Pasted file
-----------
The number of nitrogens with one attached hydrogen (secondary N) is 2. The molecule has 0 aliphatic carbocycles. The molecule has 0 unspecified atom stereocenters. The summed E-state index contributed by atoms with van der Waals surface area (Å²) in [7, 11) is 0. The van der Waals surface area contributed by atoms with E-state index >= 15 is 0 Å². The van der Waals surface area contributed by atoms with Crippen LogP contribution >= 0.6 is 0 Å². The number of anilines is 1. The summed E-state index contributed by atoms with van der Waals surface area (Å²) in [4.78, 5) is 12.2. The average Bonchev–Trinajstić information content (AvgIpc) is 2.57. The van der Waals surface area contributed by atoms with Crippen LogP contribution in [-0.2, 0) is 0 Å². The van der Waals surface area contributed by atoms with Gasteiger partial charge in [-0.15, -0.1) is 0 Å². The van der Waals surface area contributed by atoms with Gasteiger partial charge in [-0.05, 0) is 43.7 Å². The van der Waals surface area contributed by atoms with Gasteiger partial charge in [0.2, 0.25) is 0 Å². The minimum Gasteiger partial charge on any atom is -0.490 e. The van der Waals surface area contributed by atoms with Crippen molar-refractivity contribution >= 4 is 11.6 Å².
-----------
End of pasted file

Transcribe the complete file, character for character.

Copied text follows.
The number of nitrogens with one attached hydrogen (secondary N) is 2. The molecule has 0 aliphatic carbocycles. The molecule has 0 unspecified atom stereocenters. The summed E-state index contributed by atoms with van der Waals surface area (Å²) in [7, 11) is 0. The van der Waals surface area contributed by atoms with E-state index >= 15 is 0 Å². The van der Waals surface area contributed by atoms with Crippen LogP contribution >= 0.6 is 0 Å². The number of anilines is 1. The summed E-state index contributed by atoms with van der Waals surface area (Å²) in [4.78, 5) is 12.2. The average Bonchev–Trinajstić information content (AvgIpc) is 2.57. The van der Waals surface area contributed by atoms with Crippen LogP contribution in [-0.2, 0) is 0 Å². The van der Waals surface area contributed by atoms with Gasteiger partial charge in [-0.15, -0.1) is 0 Å². The van der Waals surface area contributed by atoms with Gasteiger partial charge in [-0.05, 0) is 43.7 Å². The van der Waals surface area contributed by atoms with Gasteiger partial charge in [0.2, 0.25) is 0 Å². The minimum Gasteiger partial charge on any atom is -0.490 e. The van der Waals surface area contributed by atoms with Crippen molar-refractivity contribution >= 4 is 11.6 Å².